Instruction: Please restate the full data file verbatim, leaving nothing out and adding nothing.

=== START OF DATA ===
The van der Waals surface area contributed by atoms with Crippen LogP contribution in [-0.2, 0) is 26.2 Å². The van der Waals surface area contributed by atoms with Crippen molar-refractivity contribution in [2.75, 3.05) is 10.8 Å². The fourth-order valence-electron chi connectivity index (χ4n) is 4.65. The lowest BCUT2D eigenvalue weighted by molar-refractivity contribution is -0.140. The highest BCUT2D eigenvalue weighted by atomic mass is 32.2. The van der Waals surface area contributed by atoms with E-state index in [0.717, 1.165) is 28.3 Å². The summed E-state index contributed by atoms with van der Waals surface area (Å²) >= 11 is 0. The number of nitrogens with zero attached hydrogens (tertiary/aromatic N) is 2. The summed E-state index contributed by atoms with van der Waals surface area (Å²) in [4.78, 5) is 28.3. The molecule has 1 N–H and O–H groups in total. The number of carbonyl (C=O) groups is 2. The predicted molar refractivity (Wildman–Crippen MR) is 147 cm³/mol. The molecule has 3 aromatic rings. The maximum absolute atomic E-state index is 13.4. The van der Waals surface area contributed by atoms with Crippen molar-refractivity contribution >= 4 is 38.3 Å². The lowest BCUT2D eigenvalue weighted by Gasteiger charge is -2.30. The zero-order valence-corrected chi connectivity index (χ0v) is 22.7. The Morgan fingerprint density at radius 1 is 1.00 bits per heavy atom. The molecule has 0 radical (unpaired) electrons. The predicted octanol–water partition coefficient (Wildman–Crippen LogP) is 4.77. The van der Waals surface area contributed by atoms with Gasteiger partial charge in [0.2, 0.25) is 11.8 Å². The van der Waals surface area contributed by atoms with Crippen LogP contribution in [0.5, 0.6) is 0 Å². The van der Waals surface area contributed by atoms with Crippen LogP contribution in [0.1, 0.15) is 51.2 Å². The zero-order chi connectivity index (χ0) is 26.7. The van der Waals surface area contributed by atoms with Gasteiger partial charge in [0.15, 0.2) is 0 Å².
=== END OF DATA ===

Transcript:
The van der Waals surface area contributed by atoms with Crippen LogP contribution in [-0.2, 0) is 26.2 Å². The van der Waals surface area contributed by atoms with Crippen molar-refractivity contribution in [2.75, 3.05) is 10.8 Å². The fourth-order valence-electron chi connectivity index (χ4n) is 4.65. The lowest BCUT2D eigenvalue weighted by molar-refractivity contribution is -0.140. The highest BCUT2D eigenvalue weighted by atomic mass is 32.2. The van der Waals surface area contributed by atoms with E-state index in [0.717, 1.165) is 28.3 Å². The summed E-state index contributed by atoms with van der Waals surface area (Å²) >= 11 is 0. The number of nitrogens with zero attached hydrogens (tertiary/aromatic N) is 2. The summed E-state index contributed by atoms with van der Waals surface area (Å²) in [4.78, 5) is 28.3. The molecule has 1 N–H and O–H groups in total. The number of carbonyl (C=O) groups is 2. The predicted molar refractivity (Wildman–Crippen MR) is 147 cm³/mol. The molecule has 3 aromatic rings. The maximum absolute atomic E-state index is 13.4. The van der Waals surface area contributed by atoms with Crippen molar-refractivity contribution >= 4 is 38.3 Å². The lowest BCUT2D eigenvalue weighted by Gasteiger charge is -2.30. The zero-order valence-corrected chi connectivity index (χ0v) is 22.7. The Morgan fingerprint density at radius 1 is 1.00 bits per heavy atom. The molecule has 0 radical (unpaired) electrons. The predicted octanol–water partition coefficient (Wildman–Crippen LogP) is 4.77. The van der Waals surface area contributed by atoms with Gasteiger partial charge in [0.2, 0.25) is 11.8 Å². The van der Waals surface area contributed by atoms with Crippen LogP contribution in [0.5, 0.6) is 0 Å². The van der Waals surface area contributed by atoms with Crippen LogP contribution in [0.1, 0.15) is 51.2 Å². The zero-order chi connectivity index (χ0) is 26.7. The van der Waals surface area contributed by atoms with Gasteiger partial charge in [0.15, 0.2) is 0 Å².